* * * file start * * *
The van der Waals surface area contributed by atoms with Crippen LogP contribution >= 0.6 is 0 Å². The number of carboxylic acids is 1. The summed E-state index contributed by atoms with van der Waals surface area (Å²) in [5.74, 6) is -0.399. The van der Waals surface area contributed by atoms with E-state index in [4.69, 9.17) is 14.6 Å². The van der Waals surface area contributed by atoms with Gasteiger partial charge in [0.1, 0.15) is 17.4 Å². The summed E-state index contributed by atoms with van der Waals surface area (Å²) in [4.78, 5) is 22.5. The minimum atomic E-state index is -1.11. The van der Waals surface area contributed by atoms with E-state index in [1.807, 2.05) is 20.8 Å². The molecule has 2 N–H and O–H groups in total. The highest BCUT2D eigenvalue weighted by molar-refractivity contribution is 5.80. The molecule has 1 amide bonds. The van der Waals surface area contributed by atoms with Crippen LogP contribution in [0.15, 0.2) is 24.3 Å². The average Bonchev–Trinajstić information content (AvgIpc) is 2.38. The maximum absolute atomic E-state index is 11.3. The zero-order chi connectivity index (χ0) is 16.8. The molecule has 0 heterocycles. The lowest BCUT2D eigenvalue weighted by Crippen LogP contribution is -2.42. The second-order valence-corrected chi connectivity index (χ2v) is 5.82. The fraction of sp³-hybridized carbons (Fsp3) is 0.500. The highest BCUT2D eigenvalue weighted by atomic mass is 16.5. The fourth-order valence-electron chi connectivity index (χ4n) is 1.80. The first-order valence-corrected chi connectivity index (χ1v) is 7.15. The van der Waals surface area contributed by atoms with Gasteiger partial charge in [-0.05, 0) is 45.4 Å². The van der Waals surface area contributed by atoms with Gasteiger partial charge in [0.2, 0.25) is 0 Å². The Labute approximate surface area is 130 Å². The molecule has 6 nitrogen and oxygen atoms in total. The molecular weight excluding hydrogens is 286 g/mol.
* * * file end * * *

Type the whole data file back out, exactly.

The van der Waals surface area contributed by atoms with Crippen LogP contribution >= 0.6 is 0 Å². The number of carboxylic acids is 1. The summed E-state index contributed by atoms with van der Waals surface area (Å²) in [5.74, 6) is -0.399. The van der Waals surface area contributed by atoms with E-state index in [4.69, 9.17) is 14.6 Å². The van der Waals surface area contributed by atoms with Gasteiger partial charge in [0.1, 0.15) is 17.4 Å². The summed E-state index contributed by atoms with van der Waals surface area (Å²) in [4.78, 5) is 22.5. The minimum atomic E-state index is -1.11. The van der Waals surface area contributed by atoms with E-state index in [1.807, 2.05) is 20.8 Å². The molecule has 2 N–H and O–H groups in total. The highest BCUT2D eigenvalue weighted by molar-refractivity contribution is 5.80. The molecule has 1 amide bonds. The van der Waals surface area contributed by atoms with Crippen LogP contribution in [0.15, 0.2) is 24.3 Å². The average Bonchev–Trinajstić information content (AvgIpc) is 2.38. The maximum absolute atomic E-state index is 11.3. The zero-order chi connectivity index (χ0) is 16.8. The molecule has 0 heterocycles. The lowest BCUT2D eigenvalue weighted by Crippen LogP contribution is -2.42. The second-order valence-corrected chi connectivity index (χ2v) is 5.82. The fraction of sp³-hybridized carbons (Fsp3) is 0.500. The highest BCUT2D eigenvalue weighted by atomic mass is 16.5. The fourth-order valence-electron chi connectivity index (χ4n) is 1.80. The first-order valence-corrected chi connectivity index (χ1v) is 7.15. The van der Waals surface area contributed by atoms with Gasteiger partial charge in [-0.05, 0) is 45.4 Å². The van der Waals surface area contributed by atoms with Gasteiger partial charge in [0.2, 0.25) is 0 Å². The Labute approximate surface area is 130 Å². The molecule has 6 nitrogen and oxygen atoms in total. The molecular weight excluding hydrogens is 286 g/mol.